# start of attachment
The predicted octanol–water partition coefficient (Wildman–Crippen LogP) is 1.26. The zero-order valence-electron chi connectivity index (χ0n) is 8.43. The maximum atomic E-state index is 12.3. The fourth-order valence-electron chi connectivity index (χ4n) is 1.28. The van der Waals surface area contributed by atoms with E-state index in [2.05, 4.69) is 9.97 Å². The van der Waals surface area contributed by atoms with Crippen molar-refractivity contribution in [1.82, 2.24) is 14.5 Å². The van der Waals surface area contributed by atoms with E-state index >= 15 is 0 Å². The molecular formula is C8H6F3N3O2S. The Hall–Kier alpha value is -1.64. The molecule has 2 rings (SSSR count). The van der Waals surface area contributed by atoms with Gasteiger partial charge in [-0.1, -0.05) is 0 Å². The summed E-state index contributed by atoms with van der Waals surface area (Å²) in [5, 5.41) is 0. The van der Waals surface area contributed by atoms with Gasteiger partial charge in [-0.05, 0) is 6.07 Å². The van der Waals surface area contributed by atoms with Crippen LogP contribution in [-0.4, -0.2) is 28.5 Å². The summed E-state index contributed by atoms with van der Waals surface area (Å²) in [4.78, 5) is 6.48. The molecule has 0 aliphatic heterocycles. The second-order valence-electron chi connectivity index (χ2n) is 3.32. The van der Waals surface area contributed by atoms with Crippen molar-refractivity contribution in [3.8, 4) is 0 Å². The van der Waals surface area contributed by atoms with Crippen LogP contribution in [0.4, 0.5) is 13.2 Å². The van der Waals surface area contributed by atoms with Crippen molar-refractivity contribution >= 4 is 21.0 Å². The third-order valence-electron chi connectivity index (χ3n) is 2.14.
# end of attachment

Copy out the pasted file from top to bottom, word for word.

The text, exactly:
The predicted octanol–water partition coefficient (Wildman–Crippen LogP) is 1.26. The zero-order valence-electron chi connectivity index (χ0n) is 8.43. The maximum atomic E-state index is 12.3. The fourth-order valence-electron chi connectivity index (χ4n) is 1.28. The van der Waals surface area contributed by atoms with E-state index in [2.05, 4.69) is 9.97 Å². The van der Waals surface area contributed by atoms with Crippen molar-refractivity contribution in [1.82, 2.24) is 14.5 Å². The van der Waals surface area contributed by atoms with E-state index >= 15 is 0 Å². The molecular formula is C8H6F3N3O2S. The Hall–Kier alpha value is -1.64. The molecule has 2 rings (SSSR count). The van der Waals surface area contributed by atoms with Gasteiger partial charge in [-0.1, -0.05) is 0 Å². The summed E-state index contributed by atoms with van der Waals surface area (Å²) in [5, 5.41) is 0. The van der Waals surface area contributed by atoms with Gasteiger partial charge in [-0.05, 0) is 6.07 Å². The van der Waals surface area contributed by atoms with Crippen LogP contribution in [-0.4, -0.2) is 28.5 Å². The summed E-state index contributed by atoms with van der Waals surface area (Å²) in [4.78, 5) is 6.48. The molecule has 0 aliphatic heterocycles. The second-order valence-electron chi connectivity index (χ2n) is 3.32. The van der Waals surface area contributed by atoms with Crippen molar-refractivity contribution in [3.8, 4) is 0 Å². The van der Waals surface area contributed by atoms with Crippen LogP contribution in [0.4, 0.5) is 13.2 Å². The van der Waals surface area contributed by atoms with Crippen molar-refractivity contribution >= 4 is 21.0 Å². The third-order valence-electron chi connectivity index (χ3n) is 2.14.